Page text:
NWS Southern Region Dir.Bill Proenza (center) and Patti Smith present David Tinker Smith Award to Senior Service Hydrologist Kent Frantz (Photo: Ron Trumbla, SRH)
(Oct. 25, 2011) - Veteran National Weather Service Hydrologist Kent Frantz has been honored as the recipient of the David Tinker Smith Award. Presented by Southern Region Director Bill Proenza at the regional headquarters in Fort Worth, Texas, the award recognized Frantz for his outstanding contributions to the hydrologic services mission of the National Weather Service.
"During the last three decades, Kent Frantz has amassed a long, enviable list of outstanding contributions supporting the National Weather Service mission of saving lives," said Proenza. "His dedication, achievements and leadership made him an excellent choice for the David Tinker Smith Award."
Frantz launched his National Weather Service career as a meteorological technician at the forecast office in Louisville, Ky. in 1978. He also served the forecast offices in Savannah and Atlanta, Ga. before joining the Southeast River Forecast Center as a hydrometeorological analysis and support forecaster in 1999. In 2005, Frantz accepted his current position of senior service hydrologist at the Atlanta forecast office.
Some achievement highlights include:
- Coordinating the first-ever NWS/USGS/Emergency Management meeting which led to the strategic placement of new stream gages in flood prone areas in the Atlanta hydrologic service area.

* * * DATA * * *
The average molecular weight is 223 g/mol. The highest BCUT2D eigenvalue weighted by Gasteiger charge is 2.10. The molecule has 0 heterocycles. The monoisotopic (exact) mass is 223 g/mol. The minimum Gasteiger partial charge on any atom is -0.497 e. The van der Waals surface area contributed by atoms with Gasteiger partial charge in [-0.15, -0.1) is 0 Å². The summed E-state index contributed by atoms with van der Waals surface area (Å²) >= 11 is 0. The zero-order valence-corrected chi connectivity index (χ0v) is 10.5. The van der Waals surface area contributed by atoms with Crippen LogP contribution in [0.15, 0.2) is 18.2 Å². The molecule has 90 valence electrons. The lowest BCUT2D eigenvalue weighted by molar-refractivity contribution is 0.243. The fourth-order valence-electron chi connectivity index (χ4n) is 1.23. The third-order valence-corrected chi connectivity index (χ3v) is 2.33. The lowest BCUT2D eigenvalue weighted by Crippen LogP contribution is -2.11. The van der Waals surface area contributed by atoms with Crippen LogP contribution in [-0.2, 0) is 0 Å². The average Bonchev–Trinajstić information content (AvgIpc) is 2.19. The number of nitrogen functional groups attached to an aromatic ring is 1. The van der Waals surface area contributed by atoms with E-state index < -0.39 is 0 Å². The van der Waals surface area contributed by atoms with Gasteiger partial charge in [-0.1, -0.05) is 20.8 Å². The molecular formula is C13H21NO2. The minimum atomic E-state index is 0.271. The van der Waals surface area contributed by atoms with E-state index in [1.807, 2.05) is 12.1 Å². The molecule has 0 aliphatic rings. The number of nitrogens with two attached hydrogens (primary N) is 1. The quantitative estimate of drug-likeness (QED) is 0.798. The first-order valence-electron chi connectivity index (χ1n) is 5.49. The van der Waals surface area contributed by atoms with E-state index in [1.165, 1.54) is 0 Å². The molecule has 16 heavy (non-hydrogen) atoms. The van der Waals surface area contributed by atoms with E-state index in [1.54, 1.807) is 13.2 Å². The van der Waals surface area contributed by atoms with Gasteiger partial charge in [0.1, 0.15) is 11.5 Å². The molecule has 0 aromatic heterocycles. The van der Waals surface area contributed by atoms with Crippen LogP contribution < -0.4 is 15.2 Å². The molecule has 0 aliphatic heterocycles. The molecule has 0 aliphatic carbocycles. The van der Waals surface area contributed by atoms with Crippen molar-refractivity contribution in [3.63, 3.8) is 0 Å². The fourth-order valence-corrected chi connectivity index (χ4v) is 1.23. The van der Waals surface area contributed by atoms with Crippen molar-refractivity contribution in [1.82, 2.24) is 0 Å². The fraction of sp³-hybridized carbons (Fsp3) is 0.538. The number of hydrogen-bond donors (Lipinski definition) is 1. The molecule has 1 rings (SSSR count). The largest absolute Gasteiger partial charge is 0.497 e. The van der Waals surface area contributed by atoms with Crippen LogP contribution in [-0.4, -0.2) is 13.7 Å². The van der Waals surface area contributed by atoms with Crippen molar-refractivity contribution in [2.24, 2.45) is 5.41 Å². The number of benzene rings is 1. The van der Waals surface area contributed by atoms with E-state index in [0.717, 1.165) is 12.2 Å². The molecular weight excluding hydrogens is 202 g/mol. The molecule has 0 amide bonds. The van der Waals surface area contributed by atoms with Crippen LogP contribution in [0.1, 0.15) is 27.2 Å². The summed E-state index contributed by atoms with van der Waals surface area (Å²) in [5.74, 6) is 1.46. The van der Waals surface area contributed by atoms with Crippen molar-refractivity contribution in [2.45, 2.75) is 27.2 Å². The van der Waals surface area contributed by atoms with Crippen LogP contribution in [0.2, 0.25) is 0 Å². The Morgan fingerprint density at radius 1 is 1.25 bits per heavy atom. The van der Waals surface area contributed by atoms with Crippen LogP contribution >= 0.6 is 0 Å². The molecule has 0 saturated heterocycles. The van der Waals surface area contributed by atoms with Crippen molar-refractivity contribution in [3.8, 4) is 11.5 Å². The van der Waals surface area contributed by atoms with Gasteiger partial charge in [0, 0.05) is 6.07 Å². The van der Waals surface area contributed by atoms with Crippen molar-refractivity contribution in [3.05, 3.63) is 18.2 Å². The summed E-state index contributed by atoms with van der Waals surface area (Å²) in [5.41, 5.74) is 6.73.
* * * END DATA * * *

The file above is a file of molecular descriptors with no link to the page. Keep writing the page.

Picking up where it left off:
- Leading the way to establishing the first high water mark sign in Georgia
- Organizing and managing FEMA Flood Fight Courses for Georgia emergency managers
- Developing a high water staff-gage program to help officials provide high water stage readings during extreme flood events
- Conducting comprehensive training for Atlanta forecast office staff on Advanced Weather Interactive Processing System hydrologic tools
- Working with USGS to prevent stream gage closures through creative funding solutions
Smith implemented one of the first computer hydrologic models on a local computer, led the staff in computerizing all of the West Gulf River Forecast Center programs and procedures; and was instrumental in developing an operational hydrologic training program for the National Weather Service.